NMR spectra of AGAA and AGUU RNA hairpins
In order to determine the topology of AGNN tetraloops, two RNA hairpins capped by the AGAA and AGUU sequences were constructed. These sequences were chosen for study because (i) AGUU is the most common sequence in the list of Rnt1p substrates (Chanfreau et al., 2000) and (ii) AGAA is the sequence of the substrate that was used in our previous study (Chanfreau et al., 2000). In the 300 ms NOESY spectra of both molecules, sequential base H8/6– sugar H1′ connectivities are observed throughout the stems, consistent with the formation of a right‐handed helix. An unusually intense intraresidue nuclear Overhauser effect (NOE) is observed between the loop G7 H8 and its own H1′, even at a short mixing time (50 ms), and is comparable in intensity with the pyrimidine H5–H6 cross‐peaks, indicating that the G7 glycosidic angle is in the syn range. All other intranucleotide base–H1′ NOEs are weak and are only observable at long mixing times, as expected for nucleotides with anti glycosidic angles.
Five imino protons were assigned to the base pairs in the stem of the molecules based on sequential NOE connectivities observed in two‐dimensional H2O NOESY spectra (Figure 1A). An additional upfield shifted imino proton resonating at ∼10.7 p.p.m. with an NOE cross‐peak to an amino resonance at 6.4 p.p.m. was observed in the spectra of both the AGAA and the AGUU molecules. These were assigned to the imino and amino protons of G7, respectively (Figure 1A). The assignment of the G7 amino resonance was confirmed by its 1H–15N correlation in the CPMG‐NOESY experiment (Figure 1C). NOEs between the G7 amino protons and the aromatic and sugar protons of A6 were observed in H2O NOESY spectra (Figure 1A), which indicate stacking interactions between A6 and G7.
In order to assign the adenine amino 1H and 15N reson ances of the AGAA molecule unambiguously, a combination of long‐range 1H–15N HMQC, HNC‐TOCSY‐CH and CPMG‐NOESY experiments was used (Figure 1B and C). The NOE cross‐peaks from the A9 amino to A6 H2, A6 H1′ and G10 H1 (Figure 1A) suggest that A9 stacks on G10 at the top of the stem and that there are possible hydrogen bonds between A6 and A9. Coupling constants estimated from TOCSY spectra indicated that all the loop nucleotides except A6 had S‐type sugar puckers.
Solution structures of the AGAA and AGUU hairpins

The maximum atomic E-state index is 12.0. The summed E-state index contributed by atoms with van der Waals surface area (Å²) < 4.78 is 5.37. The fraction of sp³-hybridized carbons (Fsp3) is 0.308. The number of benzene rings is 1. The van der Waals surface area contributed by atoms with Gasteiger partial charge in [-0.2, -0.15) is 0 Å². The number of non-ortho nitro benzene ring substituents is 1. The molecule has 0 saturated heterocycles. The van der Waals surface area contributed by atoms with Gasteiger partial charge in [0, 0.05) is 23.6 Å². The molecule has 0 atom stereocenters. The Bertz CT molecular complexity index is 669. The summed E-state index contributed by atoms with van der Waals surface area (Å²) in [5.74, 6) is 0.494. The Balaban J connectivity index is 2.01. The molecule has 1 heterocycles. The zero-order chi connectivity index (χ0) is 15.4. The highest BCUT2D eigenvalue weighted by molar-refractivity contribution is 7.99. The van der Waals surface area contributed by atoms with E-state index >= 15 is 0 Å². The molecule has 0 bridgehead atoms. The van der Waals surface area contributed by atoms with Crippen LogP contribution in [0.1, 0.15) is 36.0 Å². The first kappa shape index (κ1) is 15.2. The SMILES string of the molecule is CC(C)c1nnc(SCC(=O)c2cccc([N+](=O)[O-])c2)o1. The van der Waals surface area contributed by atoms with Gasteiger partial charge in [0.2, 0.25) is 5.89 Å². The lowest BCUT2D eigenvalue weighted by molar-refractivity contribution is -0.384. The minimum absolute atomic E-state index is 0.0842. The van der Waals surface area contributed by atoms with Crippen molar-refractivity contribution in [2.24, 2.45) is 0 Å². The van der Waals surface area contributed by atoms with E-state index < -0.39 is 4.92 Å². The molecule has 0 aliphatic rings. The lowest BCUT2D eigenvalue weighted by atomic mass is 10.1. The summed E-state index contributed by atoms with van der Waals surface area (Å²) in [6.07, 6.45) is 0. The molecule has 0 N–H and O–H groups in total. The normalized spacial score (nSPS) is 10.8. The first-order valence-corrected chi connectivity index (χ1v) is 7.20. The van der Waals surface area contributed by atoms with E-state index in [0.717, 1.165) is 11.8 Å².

Both the AGAA and AGUU hairpin structures were determined from the NMR data (Figure 2). The stems of both molecules form an A‐RNA helix, as expected. The 20 lowest energy structures of the AGAA hairpin (Figure 2A) are well defined, with an overall r.m.s.d. relative to the mean of 0.69 ± 0.18 Å and a local r.m.s.d. of 0.53 ± 0.15 Å within the loop. In the AGUU hairpin, U8 and U9 are not well defined in the 20 lowest energy structures (Figure 2B), which results in an overall r.m.s.d. of 1.41 ± 0.30 Å. This result is probably due to an insufficient number of NOE restraints for these two residues (only 8–9 NOE restraints per residue). However, we cannot rule out the possibility of local dynamics of the two uridine residues. Excluding U7 and U8, the structures have an overall r.m.s.d. value of 0.63 ± 0.20 Å.
In the 20 lowest energy structures of the two hairpins (Figure 2), the universal G in the second position of the loop has a syn glycosidic torsion angle and its base stacks nicely on the preceding base, which results in the backbone turn at the GpN step. The bases in the tetraloop are distributed equally in a 5′ and 3′ stacking arrangement. A6 and G7 are stacked over the preceding C5 at the top of the stem. In the AGAA tetraloop, A8 and A9 are stacked over the stem G10 (Figure 3B). This arrangement exposes the non‐bridging phosphate oxygen atoms between G7 and A8 at the top of the loop. The exposure of these oxygen atoms may have important functional consequences. Substitution of the Rp non‐bridging phosphate oxygen at the 3′ side of the universal G with a phosphorothioate dramatically reduces the binding of Rnt1p to its dsRNA substrate, snR47 (Chanfreau et al., 2000). A likely explanation would be that this non‐bridging phosphate oxygen is in direct contact with Rnt1p in the RNA–protein complex. The loop conformation favors the presentation of this phosphate oxygen to the protein. However, we cannot rule out that incorporation of phosphorothioate groups may alter the conformation of the loop, as demonstrated in the case of an RNA hairpin containing the binding site for bacteriophage MS2 capsid protein (Smith and Nikonowicz, 2000).
In the 20 lowest energy structures of the AGAA tetraloop, there are two potential hydrogen bonds which stabilize the tetraloop (Figure 3). The amino group of A9 is positioned to form a hydrogen bond to the N3 of A6, and the bases form a classical sheared A–A base pair. The amino proton of G7 is within hydrogen bonding distance of one of the non‐bridging oxygens on its 5′ phosphate group due to the syn conformation of G7. This hydrogen bond could not form if there was an A at position 7 instead of a G. The observed G7 and A9 amino proton resonances, indicating slow exchange with water, and their NOE cross‐peaks are consistent with hydrogen bond formation.
AGNN tetraloops have the same fold as the UGAA tetraloop
Unexpectedly, the AGAA and AGUU tetraloops have a structure which is very similar to the previously described structure of an unmodified UGAA tetraloop (Butcher et al., 1997). This tetraloop sequence is highly conserved at the 3′ end of the eukaryotic 18S rRNA (position 1777–1780 in S.cerevisiae), but both adenine bases of the UGAA loop are N6‐dimethylated in vivo. The biological function of adenine dimethylation at these positions is unknown (Lafontaine et al., 1995). However, adenine N6‐dimethylation would disrupt the structure of the unmodified tetraloop (Butcher et al., 1997).